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But there ain't no cure for the summertime...draught?

But there ain't no cure for the summertime...draught?

For the causal observer, Germany has a lot going for it: High wages, low unemployment and above average life expectancy. The foods good, the weather nice and beer prices low. However, don't be fooled. Germany also has its fair share of dangers; the Autobahn, Chinese food, Schlager music, Rudi Voller, drawing Italy in a major tournament, bad pretzels and Dutch caravans are rightly feared across the Federal Republic. Despite the inherent terror of these examples, there is one thing that the expat living in Germany should truly fear, but is rarely warned about. Whether in the office, at home or commuting to work, we are surrounded by something so malicious, so deadly, its mere presence can make men and women alike cry out in anguished horror. Beware my friends, should you hear the call “Es Zieht” for it may be the last thing you ever hear.

wind-sock

 

“Es Zeiht”, for the uninitiated, simply means “it's draughty”. On the face of it, having a bit of a draught might seem the least of anyone's problems and to some it might even be considered a blessing during the hot summer months. However, in Germany the term is the equivalent of a battle cry, picked up by all that hear it. It generally denotes that some foolhardy person has attempted to let air into a room or even worse into a moving vehicle. Having suffered the backlash and possible cold shoulder (pun intended) from friends, colleagues and bystanders, the perpetrator might inquire; what is so wrong with a light breeze? The answer, everything. I have been told at various times that cold draughts could lead to flu, pneumonia, sore neck, rheumatism, muscle spasm and death of all we hold dear. Should anyone challenge this fact or glean some evidence or empirical data to support this universal belief, you will be gawked at as if you suggested the earth is flat or that David Hasslehoff isn't the greatest recording artist of the 20th century. The facts are plain as day, although you can't see them. It's a close as anyone will get to living inside a Daily Mail health article.

 

Of course, like a Daily Mail article, the rules governing the German fear of draughts is entirely irrational. For a start, there are some draughts that are acceptable, such as those to remove the “Schlechte Luft” or “bad air” from houses and flats. During winter months, it is not unusual to arrive home to my wife opening all the windows, despite the obvious problem of it being minus five. Sleeping with the windows open is also acceptable, again even in the winter months. Your colleagues might periodically open all the windows in the office, despite the cold. Even though the phrase “Liebe ersticht als erforen” (better to suffocate than freeze) being common, apparently for some reason, cold static air is OK and warm moving air is not.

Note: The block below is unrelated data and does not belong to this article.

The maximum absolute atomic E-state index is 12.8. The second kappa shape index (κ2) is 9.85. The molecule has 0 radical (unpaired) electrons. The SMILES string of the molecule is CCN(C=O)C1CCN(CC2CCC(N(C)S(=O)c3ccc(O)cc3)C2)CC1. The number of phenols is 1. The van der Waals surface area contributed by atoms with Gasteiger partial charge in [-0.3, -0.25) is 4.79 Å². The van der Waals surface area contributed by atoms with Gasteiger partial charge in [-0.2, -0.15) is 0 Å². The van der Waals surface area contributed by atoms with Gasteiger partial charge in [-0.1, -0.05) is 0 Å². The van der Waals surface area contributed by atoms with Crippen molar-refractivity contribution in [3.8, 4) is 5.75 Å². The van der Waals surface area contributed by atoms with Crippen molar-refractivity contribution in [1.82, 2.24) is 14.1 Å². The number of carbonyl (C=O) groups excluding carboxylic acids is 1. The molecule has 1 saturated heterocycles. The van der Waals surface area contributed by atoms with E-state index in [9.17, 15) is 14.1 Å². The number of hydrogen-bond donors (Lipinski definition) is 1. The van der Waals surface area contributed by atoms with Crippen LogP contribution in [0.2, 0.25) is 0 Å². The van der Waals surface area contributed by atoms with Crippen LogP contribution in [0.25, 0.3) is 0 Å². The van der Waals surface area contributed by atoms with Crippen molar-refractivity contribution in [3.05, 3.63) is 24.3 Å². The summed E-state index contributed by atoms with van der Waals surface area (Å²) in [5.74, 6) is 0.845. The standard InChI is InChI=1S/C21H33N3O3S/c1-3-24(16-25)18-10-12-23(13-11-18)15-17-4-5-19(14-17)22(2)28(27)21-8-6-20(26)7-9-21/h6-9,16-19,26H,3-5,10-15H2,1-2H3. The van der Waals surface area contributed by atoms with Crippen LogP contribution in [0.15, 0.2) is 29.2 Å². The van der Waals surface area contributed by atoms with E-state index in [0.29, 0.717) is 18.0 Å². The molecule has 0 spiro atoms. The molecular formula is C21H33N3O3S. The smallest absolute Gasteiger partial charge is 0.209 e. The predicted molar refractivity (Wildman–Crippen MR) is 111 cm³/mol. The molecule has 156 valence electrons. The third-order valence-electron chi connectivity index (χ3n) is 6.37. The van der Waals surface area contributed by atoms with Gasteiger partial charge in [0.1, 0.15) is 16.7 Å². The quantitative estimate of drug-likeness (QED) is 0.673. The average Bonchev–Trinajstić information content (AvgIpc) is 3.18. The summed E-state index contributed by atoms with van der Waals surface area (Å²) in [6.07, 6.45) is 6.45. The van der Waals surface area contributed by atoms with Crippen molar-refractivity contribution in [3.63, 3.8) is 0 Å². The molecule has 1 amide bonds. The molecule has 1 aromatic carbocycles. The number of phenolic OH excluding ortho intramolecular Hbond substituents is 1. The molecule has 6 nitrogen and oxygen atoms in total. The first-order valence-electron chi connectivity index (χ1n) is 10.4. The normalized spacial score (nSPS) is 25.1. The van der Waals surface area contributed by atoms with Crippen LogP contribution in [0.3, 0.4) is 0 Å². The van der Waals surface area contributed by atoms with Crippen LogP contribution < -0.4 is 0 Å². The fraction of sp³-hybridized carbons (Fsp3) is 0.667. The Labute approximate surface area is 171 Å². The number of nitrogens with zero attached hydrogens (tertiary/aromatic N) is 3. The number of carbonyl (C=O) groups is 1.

Come the summer months, obvious difficulties occur. The ubahn (metro, subway) is the biggest problem. If you ever fancy pushing the average German to the limits, start opening windows on the train and watch the carriage descend into synchronised nervous ticks. Some will passive aggressively stare you down or tut, that's not problem for me though. The British built an empire on passive aggression and a well directed tutting. Others might ask you to close it, in which case I go full Hugh Grant and “erm” and “err” my way through a rudimentary German sentence until they are either incredibly charmed or sick of trying. The worst will attempt to shut it themselves, which is when you start throwing around some nervous ticks of your own and maybe some wild eyes for good measure. That and the window opening is usually enough to convince people you're a little touched.

summer-scarf

Temporary madness aside, there may be many sensible reasons why Germans have a thing about draughts. Some point to it being a ventilation issue, others surmise it's a general hangover of the middle ages and some even suggest it is a European wide issue. I however have optioned for a more obvious answer: scarf manufacturers. It's easy to sell scarfs in winter, people want them, it's cold after all. In summer though, scarf manufactures have a seasonal hole in their incomes. Answer: summer scarfs. This of course explains why Germany is awash in scarfs, even in the hottest of weather. Open the window in the car, summer scarf. Air con too cold, summer scarf. Summer scarf too cold, get another scarf. It's obvious!

So my friends, be aware. Should you venture to Germany to enjoy the beer gardens or the BBQs always be ready to justify the draught and for the love of god, don't forget your summer scarf!

I will not be scared

I will not be scared

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